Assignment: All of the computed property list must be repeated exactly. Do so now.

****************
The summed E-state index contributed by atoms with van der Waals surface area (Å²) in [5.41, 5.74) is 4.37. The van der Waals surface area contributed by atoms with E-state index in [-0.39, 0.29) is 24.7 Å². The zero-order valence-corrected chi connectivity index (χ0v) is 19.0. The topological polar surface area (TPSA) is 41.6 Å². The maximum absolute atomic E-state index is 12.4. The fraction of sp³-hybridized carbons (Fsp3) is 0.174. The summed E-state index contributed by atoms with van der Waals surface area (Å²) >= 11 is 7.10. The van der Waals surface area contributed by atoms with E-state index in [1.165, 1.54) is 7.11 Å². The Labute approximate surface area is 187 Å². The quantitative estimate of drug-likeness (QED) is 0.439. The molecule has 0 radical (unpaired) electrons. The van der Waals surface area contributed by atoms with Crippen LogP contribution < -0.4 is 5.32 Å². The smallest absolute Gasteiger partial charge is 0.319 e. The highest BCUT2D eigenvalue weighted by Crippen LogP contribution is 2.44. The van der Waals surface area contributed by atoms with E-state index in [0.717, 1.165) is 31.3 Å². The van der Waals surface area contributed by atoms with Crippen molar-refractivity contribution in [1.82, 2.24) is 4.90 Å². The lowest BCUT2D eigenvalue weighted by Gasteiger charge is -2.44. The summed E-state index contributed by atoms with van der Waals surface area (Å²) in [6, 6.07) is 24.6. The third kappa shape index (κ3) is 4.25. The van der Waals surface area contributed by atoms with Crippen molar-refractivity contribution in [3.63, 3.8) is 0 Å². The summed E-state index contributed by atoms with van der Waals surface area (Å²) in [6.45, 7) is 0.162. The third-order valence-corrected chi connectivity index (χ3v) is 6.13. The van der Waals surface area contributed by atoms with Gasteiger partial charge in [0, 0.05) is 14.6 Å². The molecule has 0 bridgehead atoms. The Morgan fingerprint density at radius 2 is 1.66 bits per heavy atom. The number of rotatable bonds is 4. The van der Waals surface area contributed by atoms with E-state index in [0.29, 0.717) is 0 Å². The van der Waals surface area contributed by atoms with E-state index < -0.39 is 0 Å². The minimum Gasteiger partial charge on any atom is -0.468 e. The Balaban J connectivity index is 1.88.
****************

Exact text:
The summed E-state index contributed by atoms with van der Waals surface area (Å²) in [5.41, 5.74) is 4.37. The van der Waals surface area contributed by atoms with E-state index in [-0.39, 0.29) is 24.7 Å². The zero-order valence-corrected chi connectivity index (χ0v) is 19.0. The topological polar surface area (TPSA) is 41.6 Å². The maximum absolute atomic E-state index is 12.4. The fraction of sp³-hybridized carbons (Fsp3) is 0.174. The summed E-state index contributed by atoms with van der Waals surface area (Å²) >= 11 is 7.10. The van der Waals surface area contributed by atoms with E-state index in [1.165, 1.54) is 7.11 Å². The Labute approximate surface area is 187 Å². The quantitative estimate of drug-likeness (QED) is 0.439. The molecule has 0 radical (unpaired) electrons. The van der Waals surface area contributed by atoms with Crippen LogP contribution < -0.4 is 5.32 Å². The smallest absolute Gasteiger partial charge is 0.319 e. The highest BCUT2D eigenvalue weighted by Crippen LogP contribution is 2.44. The van der Waals surface area contributed by atoms with E-state index in [0.717, 1.165) is 31.3 Å². The van der Waals surface area contributed by atoms with Crippen molar-refractivity contribution in [1.82, 2.24) is 4.90 Å². The lowest BCUT2D eigenvalue weighted by Gasteiger charge is -2.44. The summed E-state index contributed by atoms with van der Waals surface area (Å²) in [6, 6.07) is 24.6. The third kappa shape index (κ3) is 4.25. The van der Waals surface area contributed by atoms with Crippen molar-refractivity contribution in [3.63, 3.8) is 0 Å². The summed E-state index contributed by atoms with van der Waals surface area (Å²) in [6.45, 7) is 0.162. The third-order valence-corrected chi connectivity index (χ3v) is 6.13. The van der Waals surface area contributed by atoms with Gasteiger partial charge in [0, 0.05) is 14.6 Å². The molecule has 0 bridgehead atoms. The Morgan fingerprint density at radius 2 is 1.66 bits per heavy atom. The number of rotatable bonds is 4. The van der Waals surface area contributed by atoms with E-state index in [0.29, 0.717) is 0 Å². The van der Waals surface area contributed by atoms with E-state index < -0.39 is 0 Å². The minimum Gasteiger partial charge on any atom is -0.468 e. The Balaban J connectivity index is 1.88.